Building a financial legacy for your family and community

February 17, 2021

How “each one teach one” can be a basis for a stronger financial foundation


As the son of a Black American father and a Taiwanese mother, John Campbell has first-hand experience with what it’s like to experience racism and overcome adversity. Though he arrived in the U.S. as a child who didn’t speak any English, he went on to become a Yale University and Tulane Law School alum who’s built a decades-long career in law and finance and is now a senior vice president and managing director at U.S. Bank Private Wealth Management.

Campbell has faced plenty of challenges throughout his life, many of which involve racial and cultural inequities. We spoke with him to get his perspective on how his life experiences have shaped his views on how to reach financial goals, and what advice he has for people who are looking to build a financial legacy for their own family and community.


Using the right mindset to overcome barriers and work toward your goals

It’s no secret that there are complex and longstanding systemic factors contributing to the racial wealth gap, and many of these barriers are unfortunately unlikely to go away quickly. But in the meantime, it’s still possible for people to work around those issues to get on a path toward building a financial legacy, Campbell says.

“There are going to be things that are uncontrollable,” he says. “So we need to prioritize and focus on what we can control – our thoughts, our actions, and how we choose to show up in everything we do.”

A big part of what people can control, he notes, is approaching your goals with the right mindset.

Campbell points to two over-arching themes that have been helpful in guiding his thinking as he works toward his own personal, financial and professional goals: The first is to have a clear sense of purpose, and the second is to make an effort to add value whenever you can.

“Having a well-defined purpose behind the things that are important to you and being intentional around creating value can lead to amazing results,” he says.

Setting out toward achieving a goal with a crystal-clear understanding of why it truly matters to you can really help you stay on track, even when roadblocks may be thrown in your way.

And finding opportunities to add value to others can be a great way to inspire them and that may result in their support of you in your own efforts because you’re helping them out too. It’s a win-win for everyone involved.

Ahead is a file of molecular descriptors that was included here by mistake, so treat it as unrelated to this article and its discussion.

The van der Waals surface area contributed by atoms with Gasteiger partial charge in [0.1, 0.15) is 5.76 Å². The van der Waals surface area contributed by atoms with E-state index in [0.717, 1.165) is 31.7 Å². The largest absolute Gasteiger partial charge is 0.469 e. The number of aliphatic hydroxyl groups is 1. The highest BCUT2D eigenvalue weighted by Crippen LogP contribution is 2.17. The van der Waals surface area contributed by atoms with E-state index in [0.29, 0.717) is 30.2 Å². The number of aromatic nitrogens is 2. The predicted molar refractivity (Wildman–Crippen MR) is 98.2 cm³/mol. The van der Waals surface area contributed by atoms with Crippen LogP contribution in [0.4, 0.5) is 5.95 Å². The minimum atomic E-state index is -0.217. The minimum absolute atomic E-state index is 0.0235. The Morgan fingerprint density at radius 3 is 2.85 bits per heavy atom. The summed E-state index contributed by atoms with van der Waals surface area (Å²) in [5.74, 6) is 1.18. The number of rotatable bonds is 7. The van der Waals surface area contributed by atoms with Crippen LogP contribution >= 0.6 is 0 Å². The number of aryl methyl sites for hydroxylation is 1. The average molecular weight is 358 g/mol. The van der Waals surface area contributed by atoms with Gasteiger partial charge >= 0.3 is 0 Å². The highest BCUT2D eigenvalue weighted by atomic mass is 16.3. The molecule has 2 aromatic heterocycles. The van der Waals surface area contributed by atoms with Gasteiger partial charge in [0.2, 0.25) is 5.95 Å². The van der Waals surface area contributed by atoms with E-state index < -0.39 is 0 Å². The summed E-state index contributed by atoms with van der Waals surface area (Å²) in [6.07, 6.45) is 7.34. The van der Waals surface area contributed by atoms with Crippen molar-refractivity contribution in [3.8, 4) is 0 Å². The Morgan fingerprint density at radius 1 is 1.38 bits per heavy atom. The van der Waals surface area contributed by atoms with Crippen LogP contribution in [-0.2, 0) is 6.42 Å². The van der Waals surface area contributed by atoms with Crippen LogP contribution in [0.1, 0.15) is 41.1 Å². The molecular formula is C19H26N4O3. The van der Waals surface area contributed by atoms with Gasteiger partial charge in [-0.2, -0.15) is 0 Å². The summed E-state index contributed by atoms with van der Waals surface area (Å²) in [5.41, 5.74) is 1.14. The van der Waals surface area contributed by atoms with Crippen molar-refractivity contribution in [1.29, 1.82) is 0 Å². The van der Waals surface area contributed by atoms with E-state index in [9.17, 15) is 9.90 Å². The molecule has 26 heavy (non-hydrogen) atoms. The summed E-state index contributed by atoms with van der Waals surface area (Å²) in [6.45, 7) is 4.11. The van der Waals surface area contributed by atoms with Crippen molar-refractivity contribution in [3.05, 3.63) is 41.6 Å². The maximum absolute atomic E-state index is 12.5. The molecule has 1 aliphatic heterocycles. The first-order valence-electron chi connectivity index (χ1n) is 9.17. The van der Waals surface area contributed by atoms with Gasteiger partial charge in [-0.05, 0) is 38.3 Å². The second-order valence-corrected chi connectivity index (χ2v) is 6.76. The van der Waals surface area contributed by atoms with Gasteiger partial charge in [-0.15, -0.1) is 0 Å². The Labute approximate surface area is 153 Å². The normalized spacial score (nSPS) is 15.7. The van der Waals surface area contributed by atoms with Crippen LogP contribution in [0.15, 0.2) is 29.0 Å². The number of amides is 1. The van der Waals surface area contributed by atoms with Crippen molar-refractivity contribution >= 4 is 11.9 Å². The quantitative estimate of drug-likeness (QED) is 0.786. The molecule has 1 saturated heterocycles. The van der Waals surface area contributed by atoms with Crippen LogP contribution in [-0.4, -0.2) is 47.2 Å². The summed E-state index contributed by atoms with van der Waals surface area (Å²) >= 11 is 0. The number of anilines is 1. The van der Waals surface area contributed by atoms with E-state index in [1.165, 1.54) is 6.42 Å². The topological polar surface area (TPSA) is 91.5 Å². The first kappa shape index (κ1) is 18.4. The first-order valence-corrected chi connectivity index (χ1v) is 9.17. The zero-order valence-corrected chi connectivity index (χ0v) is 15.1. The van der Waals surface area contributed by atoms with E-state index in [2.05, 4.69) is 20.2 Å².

“But here's a good thing: Even though it has to be built brick by brick, it doesn't mean that you've got to build it yourself.”

Campbell also acknowledges that it’s normal to feel discouraged when there are external barriers that get in the way of achieving our goals. When we’re faced with the same roadblocks over and over again, it’s common to feel like that’s just the way it will always be, and that nothing can be done to change the outcome.

But he cautions against that kind of thinking. There may be opportunity within reach that you just can’t quite see yet.

“Aside from the systemic and historical issues that may be there, sometimes the bigger challenges are the ones that we accept as true, and we continue to live with it as an inalterable reality.

“This can be as daunting and detrimental as the external challenges we face,” he says. “It can have the effect of depriving us of the opportunity to move forward, advance, and excel.”

He says this is where having a clear purpose-driven mindset can be a big help to keep you laser-focused on the goals that matter to you.


Each one teach one: The power of sharing financial literacy skills

Aside from approaching goals with the right mindset, what else can a person do to become more financially empowered and work toward creating more equitable access to wealth?

To help close the wealth gap, Campbell says, we have to work together to close the financial literacy gap that exists in many communities as well.

“There's a saying within the Black community that we've adopted as we think about building Black wealth and knowledge: ‘Each one teach one.’ The idea is: if you learn something, see if you can pass it on to someone else,” says Campbell.

“In doing so, you're elevating the entire community even though you can only affect one person at a time.”

It's not a quick fix, he adds.  It may take literally years, or one or two generations.

“But here's a good thing: Even though it has to be built brick by brick, it doesn't mean that you've got to build it yourself,” Campbell notes.

“This is where you surround yourself with people who have similar values and goals and aspirations, and you learn from each other. And in that learning from each other, you are then working together towards building that.”

Campbell says it all really comes down to just one word: Access.

“At the end of the day, we're talking about creating access to knowledge, access to opportunities, access to wealth creation, and access to the tools necessary for wealth creation,” he says.

He reflects on how that connects to Dr. Martin Luther King, Jr.’s “I have a dream” speech.

“It’s interesting, when you read through it, he was not calling for differentiated treatment. His was a call to ‘make real the promises of democracy,’” says Campbell. “Dr. King was advocating equal access and equal treatment. At its core, it's about justice, equity, and access.”


See what U.S. Bank is doing to support the Black community in building a financial legacy.

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